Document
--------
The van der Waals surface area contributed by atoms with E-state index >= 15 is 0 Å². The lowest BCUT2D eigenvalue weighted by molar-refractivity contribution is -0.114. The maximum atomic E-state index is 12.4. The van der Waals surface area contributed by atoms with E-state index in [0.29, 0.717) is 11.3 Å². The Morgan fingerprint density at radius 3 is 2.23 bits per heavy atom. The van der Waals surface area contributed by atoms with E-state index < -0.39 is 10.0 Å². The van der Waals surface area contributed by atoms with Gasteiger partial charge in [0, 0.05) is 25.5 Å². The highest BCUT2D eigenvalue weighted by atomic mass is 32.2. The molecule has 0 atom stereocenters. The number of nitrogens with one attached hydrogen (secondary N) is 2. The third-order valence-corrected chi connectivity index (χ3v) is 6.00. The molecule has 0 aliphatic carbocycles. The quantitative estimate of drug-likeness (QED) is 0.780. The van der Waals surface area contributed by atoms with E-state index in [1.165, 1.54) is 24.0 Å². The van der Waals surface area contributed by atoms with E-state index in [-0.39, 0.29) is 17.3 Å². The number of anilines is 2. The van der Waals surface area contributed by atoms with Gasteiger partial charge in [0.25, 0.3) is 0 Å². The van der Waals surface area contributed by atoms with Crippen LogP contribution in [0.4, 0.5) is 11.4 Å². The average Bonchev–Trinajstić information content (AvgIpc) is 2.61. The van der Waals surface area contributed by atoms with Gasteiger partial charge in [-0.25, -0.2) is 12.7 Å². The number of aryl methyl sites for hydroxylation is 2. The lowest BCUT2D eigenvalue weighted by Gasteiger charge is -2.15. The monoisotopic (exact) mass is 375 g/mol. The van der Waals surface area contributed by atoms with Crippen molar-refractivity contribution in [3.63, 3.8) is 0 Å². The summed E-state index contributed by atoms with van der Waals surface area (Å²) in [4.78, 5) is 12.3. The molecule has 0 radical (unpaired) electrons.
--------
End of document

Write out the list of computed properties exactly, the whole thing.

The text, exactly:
The van der Waals surface area contributed by atoms with E-state index >= 15 is 0 Å². The lowest BCUT2D eigenvalue weighted by molar-refractivity contribution is -0.114. The maximum atomic E-state index is 12.4. The van der Waals surface area contributed by atoms with E-state index in [0.29, 0.717) is 11.3 Å². The Morgan fingerprint density at radius 3 is 2.23 bits per heavy atom. The van der Waals surface area contributed by atoms with E-state index < -0.39 is 10.0 Å². The van der Waals surface area contributed by atoms with Gasteiger partial charge in [0, 0.05) is 25.5 Å². The highest BCUT2D eigenvalue weighted by atomic mass is 32.2. The molecule has 0 atom stereocenters. The number of nitrogens with one attached hydrogen (secondary N) is 2. The third-order valence-corrected chi connectivity index (χ3v) is 6.00. The molecule has 0 aliphatic carbocycles. The quantitative estimate of drug-likeness (QED) is 0.780. The van der Waals surface area contributed by atoms with E-state index in [1.165, 1.54) is 24.0 Å². The van der Waals surface area contributed by atoms with E-state index in [-0.39, 0.29) is 17.3 Å². The number of anilines is 2. The van der Waals surface area contributed by atoms with Gasteiger partial charge in [0.25, 0.3) is 0 Å². The van der Waals surface area contributed by atoms with Crippen LogP contribution in [0.4, 0.5) is 11.4 Å². The average Bonchev–Trinajstić information content (AvgIpc) is 2.61. The van der Waals surface area contributed by atoms with Gasteiger partial charge in [-0.25, -0.2) is 12.7 Å². The number of aryl methyl sites for hydroxylation is 2. The lowest BCUT2D eigenvalue weighted by Gasteiger charge is -2.15. The monoisotopic (exact) mass is 375 g/mol. The van der Waals surface area contributed by atoms with Crippen molar-refractivity contribution in [3.63, 3.8) is 0 Å². The summed E-state index contributed by atoms with van der Waals surface area (Å²) in [4.78, 5) is 12.3. The molecule has 0 radical (unpaired) electrons.